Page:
Trouble watched these antics with unblinking eyes. He entire body remained still, except for his ears, which tracked Mittens’ movements. This continued for perhaps thirty seconds, and then Trouble began to groom himself as if we did not exist, indeed as if nothing existed but his testicles and his tongue.
There wasn’t much for me to do while the cat introductions lingered on, so my eyes wandered. I noticed a public service announcement poster on the wall behind Trouble. It had a picture of a kitten poking its nose into a blender, the baby cat’s right foot just touching the blender’s purée button, its left paw reaching toward a cluster of razor sharp blades. The tag-line, Curiosity: the innocent killer/Curiosité, la tueur des innocents framed Trouble’s head. I know that it is politically incorrect to laugh at the ridiculous ways kittens kill themselves, but that is not what I’m doing when I say the poster made me smile. It was the word innocent that got to me. I had just met Trouble for the first time, and my mind was made up that he was not only trouble but guilty of murder. The poster reminded me to think twice.
Trouble jumped from the cement box he had been crouching in, up into the nook of one of the low lying metal branches that adorned the ceiling. His new perch had good feline feng shui: he was equidistant from the most important points in the room, Mittens, myself, the fire escape, and the main entrance.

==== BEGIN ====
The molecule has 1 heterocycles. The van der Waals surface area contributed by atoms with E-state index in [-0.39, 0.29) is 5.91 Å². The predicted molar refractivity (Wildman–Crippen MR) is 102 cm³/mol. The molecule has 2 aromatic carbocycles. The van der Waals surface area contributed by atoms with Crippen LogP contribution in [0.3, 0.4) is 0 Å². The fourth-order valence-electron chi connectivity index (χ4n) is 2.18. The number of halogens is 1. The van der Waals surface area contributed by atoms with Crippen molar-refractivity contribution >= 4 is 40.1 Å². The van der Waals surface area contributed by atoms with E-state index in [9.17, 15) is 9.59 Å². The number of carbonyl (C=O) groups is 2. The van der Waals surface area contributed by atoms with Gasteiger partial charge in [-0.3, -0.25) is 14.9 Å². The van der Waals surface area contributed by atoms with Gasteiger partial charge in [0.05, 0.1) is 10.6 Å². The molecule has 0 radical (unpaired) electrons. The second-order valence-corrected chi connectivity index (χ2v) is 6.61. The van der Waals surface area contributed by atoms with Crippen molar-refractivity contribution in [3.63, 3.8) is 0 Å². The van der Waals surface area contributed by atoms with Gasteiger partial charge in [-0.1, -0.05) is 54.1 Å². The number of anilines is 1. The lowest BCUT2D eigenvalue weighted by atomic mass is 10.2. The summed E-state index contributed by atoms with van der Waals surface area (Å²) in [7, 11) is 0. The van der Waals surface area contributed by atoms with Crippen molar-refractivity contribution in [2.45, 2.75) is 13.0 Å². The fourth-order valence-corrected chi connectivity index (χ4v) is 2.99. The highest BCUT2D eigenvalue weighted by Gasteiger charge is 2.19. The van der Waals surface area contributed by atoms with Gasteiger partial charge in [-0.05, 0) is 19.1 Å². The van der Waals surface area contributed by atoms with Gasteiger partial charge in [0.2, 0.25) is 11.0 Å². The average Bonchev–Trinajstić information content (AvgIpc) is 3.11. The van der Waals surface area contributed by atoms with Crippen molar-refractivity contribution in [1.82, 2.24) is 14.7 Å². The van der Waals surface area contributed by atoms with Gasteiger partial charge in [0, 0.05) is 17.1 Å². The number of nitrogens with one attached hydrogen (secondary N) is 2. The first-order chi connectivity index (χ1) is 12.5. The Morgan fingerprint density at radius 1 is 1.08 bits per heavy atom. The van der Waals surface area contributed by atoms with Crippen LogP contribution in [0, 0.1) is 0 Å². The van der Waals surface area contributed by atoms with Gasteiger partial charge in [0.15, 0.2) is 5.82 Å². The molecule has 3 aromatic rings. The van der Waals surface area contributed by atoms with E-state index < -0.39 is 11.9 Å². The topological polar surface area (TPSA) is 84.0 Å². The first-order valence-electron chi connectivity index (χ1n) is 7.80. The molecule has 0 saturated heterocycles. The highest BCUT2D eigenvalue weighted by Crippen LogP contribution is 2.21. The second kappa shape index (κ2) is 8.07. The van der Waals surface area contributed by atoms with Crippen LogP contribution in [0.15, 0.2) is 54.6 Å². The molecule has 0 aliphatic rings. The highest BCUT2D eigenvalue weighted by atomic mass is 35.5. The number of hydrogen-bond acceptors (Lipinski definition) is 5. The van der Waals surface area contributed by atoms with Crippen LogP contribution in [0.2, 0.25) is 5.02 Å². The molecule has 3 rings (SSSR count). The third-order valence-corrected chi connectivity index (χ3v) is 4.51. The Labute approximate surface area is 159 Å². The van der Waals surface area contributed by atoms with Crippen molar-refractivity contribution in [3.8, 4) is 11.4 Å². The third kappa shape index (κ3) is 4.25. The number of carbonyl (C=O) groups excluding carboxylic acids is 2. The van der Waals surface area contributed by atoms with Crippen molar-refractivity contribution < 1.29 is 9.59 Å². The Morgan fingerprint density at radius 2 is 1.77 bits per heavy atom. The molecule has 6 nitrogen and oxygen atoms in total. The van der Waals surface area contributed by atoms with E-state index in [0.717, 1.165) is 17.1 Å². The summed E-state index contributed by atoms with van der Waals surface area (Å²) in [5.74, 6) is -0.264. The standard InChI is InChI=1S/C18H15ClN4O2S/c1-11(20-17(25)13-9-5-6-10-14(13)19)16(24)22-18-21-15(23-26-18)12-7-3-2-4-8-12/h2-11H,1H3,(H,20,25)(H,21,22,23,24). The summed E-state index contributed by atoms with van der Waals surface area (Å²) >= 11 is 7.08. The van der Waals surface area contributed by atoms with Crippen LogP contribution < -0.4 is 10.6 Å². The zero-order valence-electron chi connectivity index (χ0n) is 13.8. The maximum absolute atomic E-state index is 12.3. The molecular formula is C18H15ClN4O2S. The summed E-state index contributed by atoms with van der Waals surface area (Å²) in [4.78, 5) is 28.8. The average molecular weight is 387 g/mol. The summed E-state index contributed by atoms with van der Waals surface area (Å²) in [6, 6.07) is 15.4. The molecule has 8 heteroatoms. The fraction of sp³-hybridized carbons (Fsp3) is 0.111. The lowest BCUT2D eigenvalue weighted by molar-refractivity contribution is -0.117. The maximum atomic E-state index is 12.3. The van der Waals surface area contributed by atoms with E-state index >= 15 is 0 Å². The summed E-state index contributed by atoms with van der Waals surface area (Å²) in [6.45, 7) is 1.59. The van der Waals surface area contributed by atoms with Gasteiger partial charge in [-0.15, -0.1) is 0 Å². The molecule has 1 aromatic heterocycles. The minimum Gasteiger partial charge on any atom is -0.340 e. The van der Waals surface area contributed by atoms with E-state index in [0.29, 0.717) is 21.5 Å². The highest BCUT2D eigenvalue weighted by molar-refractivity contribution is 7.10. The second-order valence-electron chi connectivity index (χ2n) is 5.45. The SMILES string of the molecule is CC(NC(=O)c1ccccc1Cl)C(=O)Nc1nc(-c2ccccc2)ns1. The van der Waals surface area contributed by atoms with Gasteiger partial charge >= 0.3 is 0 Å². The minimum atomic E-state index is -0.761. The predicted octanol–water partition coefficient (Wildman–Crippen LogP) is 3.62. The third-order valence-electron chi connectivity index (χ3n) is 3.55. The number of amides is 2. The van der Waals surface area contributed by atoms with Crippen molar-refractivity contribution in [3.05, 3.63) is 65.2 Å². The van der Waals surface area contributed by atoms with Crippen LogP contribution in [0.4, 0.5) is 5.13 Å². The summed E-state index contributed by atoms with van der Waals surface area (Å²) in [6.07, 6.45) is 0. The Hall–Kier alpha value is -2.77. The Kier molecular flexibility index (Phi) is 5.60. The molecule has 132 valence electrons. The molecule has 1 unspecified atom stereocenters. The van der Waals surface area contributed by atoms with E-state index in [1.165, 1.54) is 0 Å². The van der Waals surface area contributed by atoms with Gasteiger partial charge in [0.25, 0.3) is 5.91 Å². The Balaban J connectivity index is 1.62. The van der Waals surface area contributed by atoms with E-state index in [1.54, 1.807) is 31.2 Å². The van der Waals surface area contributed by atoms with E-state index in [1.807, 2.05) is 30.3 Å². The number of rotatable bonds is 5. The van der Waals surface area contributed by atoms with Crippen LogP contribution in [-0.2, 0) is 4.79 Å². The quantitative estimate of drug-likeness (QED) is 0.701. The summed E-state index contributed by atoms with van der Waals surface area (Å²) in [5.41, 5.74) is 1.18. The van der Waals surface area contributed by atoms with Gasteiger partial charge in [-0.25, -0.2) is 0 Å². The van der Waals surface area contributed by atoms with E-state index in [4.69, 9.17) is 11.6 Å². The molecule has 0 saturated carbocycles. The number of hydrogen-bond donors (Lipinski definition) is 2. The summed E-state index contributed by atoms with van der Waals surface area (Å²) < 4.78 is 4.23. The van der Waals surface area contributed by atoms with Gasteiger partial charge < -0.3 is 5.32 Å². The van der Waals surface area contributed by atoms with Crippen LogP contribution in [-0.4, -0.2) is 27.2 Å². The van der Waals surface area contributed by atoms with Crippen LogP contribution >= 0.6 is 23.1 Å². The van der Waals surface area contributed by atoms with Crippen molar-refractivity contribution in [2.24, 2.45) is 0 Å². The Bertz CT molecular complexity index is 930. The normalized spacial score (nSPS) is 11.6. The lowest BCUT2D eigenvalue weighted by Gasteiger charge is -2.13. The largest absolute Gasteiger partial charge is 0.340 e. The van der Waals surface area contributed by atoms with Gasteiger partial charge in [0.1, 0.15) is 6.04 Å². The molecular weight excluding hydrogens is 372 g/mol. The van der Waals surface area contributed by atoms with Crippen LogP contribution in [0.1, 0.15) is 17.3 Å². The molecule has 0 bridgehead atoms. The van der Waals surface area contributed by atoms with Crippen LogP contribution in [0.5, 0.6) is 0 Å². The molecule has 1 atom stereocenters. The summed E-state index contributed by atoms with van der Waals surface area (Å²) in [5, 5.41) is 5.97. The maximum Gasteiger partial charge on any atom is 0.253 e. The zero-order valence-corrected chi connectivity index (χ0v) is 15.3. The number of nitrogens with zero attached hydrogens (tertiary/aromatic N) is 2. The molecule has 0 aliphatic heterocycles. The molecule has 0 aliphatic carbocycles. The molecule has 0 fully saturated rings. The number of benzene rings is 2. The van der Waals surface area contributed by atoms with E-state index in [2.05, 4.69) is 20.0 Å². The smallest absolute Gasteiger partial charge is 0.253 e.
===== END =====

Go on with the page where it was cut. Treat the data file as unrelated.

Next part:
Our introductions finally complete, Mittens spoke, “Bonjour, Monsieur Trouble. My name is Detective Mittens. This is Inspector Barks. We would like to ask you some questions.”
Trouble looked at us with the alien manner that feral – and wild – cats have. He faced us at an angle, with all of his superb senses slyly focused, and then acted like we were nothing more than cardboard cut-outs that could speak.
“I’m sorry to have to tell you that Tulip is dead” Mittens said, with genuine grief in his voice.
“What?! Tulip is dead?”
I remember as a Cadet being quizzed on the cat language’s fifteen core words. The diphthong that Trouble spoke next was certainly an instance of the core word yowl, although he uttered it with an energy I had not encountered in school.
While Trouble mourned, I examined what he had been doing when we arrived. I noticed a piece of paper beside the box where he had been sitting. I sniffed it. It was a letter. On one side was an artistic rendition of Tulip’s name, on the other side was written these words,
“What can ail thee cat-with-claws, alone and darkly stalking? The sedge has withered from the lake, And no birds sing.”